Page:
matt connolly said:

Thanks Budget Boater,there's a photo of Don Brazier's narai Katipo with something like that except he's lashed his differently. Im wondering about the movement with this set up,i guess if the fit of the locating blocks isn't to tight there still could be some movement but not enough to allow beam sliding?



Budget Boater said:

The locating pin provides a pivot point for the hulls to "rock" back and forth on as well as an anti-slip device to keep the beam from sliding back and forth across the hulls. When you eliminate the pin, your beam connections will become closer to monocoque type connections. In order to prevent the slippage, you will want to create some type of locating block system inside the base of your beam troughs with a mate on the bottom of your beams to lock them in place.

Consider a "U" shape inside your beam troughs: Two "U's" on each end of the trough with the open ends of the "U's" facing each other.

Then put a "T" shape on the bottom of your beams: Two "T's" on each end of the beam, with the tops of the "T's" facing each other and installed so that the vertical of the "T" fits inside of the "U" and the horizontal of the "T" fits across the top of the opening of the "U."  This will prevent movement in all directions.



matt connolly said:

Thanks for the replys. Thats what i wanted to hear..I was wondering as to what added strength the bolts would give on the freak chance the ropes gave way,which i imagine would be practically impossible. Apart from the fact i dont fancy drilling into my brand new beams,the slots recommended on the plans seem a potentially difficult thing to line up perfectly. I have considered a central lacing over the beam between the two lashings as a extra measure. Also locating blocks on the top of the beam to hold the beam in place. But you think locating blocks in the beam trough also? This is on a Tang mk4.

I thought I might just add a little explanation to this thread. When I modified my Narai IV beams from the classic bolts and rubber blocks system to longer beams, lashed down, I used a centre bolt on beams two and three . These beams sit against thin hardwood pads on the bulkhead head side of the beam trough. There is a bolt sized hole in the beam horizontally through the beam but a hardwood reinforced slot in the bulkhead side of the beam trough with a large metal washer on the inside. Everything is well epoxied . There has been no water ingress into the inside of the hull along the bolts .
The beam lashings are like Tikis to wooden 'cleats' on hull sides and are tight. The beam sits flat in the beam trough on 12 mm thick conveyor belt rubber.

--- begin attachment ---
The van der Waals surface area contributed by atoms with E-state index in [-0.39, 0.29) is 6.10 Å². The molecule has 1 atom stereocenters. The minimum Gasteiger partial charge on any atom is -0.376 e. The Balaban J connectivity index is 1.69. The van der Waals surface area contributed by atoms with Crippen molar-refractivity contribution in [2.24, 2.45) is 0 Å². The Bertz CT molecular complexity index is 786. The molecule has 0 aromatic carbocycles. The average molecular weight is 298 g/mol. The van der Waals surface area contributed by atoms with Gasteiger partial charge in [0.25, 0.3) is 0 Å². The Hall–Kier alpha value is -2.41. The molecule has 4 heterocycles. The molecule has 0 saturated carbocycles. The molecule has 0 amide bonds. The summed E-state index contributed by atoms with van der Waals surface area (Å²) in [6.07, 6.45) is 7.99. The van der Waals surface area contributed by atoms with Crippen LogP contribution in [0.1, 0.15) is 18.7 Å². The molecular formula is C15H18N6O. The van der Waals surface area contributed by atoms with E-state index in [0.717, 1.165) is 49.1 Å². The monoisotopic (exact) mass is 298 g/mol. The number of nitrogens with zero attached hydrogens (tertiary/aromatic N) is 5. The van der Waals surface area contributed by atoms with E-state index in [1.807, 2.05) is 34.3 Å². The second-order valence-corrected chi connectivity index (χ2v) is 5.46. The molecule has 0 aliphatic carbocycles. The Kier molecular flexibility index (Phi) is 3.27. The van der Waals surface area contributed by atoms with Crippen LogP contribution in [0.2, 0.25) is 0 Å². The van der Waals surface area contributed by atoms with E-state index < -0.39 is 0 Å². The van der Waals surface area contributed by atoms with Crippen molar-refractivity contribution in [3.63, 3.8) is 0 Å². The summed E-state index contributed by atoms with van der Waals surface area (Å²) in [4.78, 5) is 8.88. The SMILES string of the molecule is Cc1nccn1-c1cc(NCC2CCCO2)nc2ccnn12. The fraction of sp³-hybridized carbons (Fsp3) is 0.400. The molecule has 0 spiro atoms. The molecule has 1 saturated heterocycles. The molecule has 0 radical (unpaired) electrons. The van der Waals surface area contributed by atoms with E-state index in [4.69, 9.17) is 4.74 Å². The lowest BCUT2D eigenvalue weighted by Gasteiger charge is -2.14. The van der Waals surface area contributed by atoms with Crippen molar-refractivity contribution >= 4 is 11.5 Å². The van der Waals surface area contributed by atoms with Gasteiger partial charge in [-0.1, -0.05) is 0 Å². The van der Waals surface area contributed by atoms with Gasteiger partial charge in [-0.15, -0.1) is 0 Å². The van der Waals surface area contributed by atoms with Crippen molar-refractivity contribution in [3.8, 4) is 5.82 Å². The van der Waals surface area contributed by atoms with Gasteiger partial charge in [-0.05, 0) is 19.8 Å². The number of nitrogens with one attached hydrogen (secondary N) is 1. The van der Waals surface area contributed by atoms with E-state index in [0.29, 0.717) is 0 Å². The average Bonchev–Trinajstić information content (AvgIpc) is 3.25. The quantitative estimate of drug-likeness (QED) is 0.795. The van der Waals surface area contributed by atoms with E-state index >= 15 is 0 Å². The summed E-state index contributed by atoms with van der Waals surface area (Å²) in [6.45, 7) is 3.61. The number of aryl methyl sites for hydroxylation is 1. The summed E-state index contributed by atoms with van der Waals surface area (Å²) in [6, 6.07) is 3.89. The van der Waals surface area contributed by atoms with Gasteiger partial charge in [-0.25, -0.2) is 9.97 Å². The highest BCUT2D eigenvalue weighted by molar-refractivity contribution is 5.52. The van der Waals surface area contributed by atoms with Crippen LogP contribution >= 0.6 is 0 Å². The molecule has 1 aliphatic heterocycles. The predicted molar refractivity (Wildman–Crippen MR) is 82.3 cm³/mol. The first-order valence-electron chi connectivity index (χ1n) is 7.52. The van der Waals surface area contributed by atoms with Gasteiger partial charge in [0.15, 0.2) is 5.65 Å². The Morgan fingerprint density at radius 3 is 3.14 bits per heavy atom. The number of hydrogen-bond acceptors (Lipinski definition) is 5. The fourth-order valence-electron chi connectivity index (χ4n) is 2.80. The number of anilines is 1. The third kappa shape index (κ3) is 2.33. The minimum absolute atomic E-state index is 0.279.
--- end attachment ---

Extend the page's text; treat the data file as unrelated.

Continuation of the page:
Beams one and four again sit flat on conveyor belt but have wooden guides glued to the beam trough base and a block on the beam between them either side to prevent slippage . The lashings go through eye bolts but standard lashing points on the hull sides might have been easier and cheaper.
I have just returned from a 3000 mile voyage from NZ to Tonga and Fiji and back and all is still well. In fact I have not had to tighten the lashings in the last 8000 miles.
It seems that there is a little leeway in how things can be organised, but if in doubt it is simpler to stay with James Wharram's design systems.
Don
Thanks Don, how necessary do you think the locator bolts are on 2&3? And do you think Australian iron bark would be too heavy for strakes?
It is hard to answer your question about the bolts . If you omitted them you may find out the answer when it was too late to do anything about it ! It is a belts and bracers system to some extent I suppose and it would also help with accuracy etc when assembling hulls and beams.
Having said that I know that Don Henderson omitted them on his Tehini which he has been sailing I the Pacific for years. He has the older brackets, rubbers and vertical bolts through the deck system.
Another boat similar in many respects to Wharram Designs which uses just the lashing system only is Hans Klaar's 70 foot Ontong Java .
The reason I drilled a round bolt hole in the beam with a small slot in the bulkhead was that it was easier to do and should there be and deterioration in the slot area, it might be easier to repair in the bulkhead. However in about 9000 miles so far since I made the change to lashed beams there has been no evidence of wear ( or rot ). The beams in general in fact seem to move only very marginally.
If you had some other system to prevent possible sideways movement of the beams, as has been discussed before ,then perhaps the bolts are not so necessary??????
As for Australian Iron bark , I am afraid it is a wood I am not familiar with. But one issue with some hardwoods you may have to consider is how well will it glue to the hull side.
Don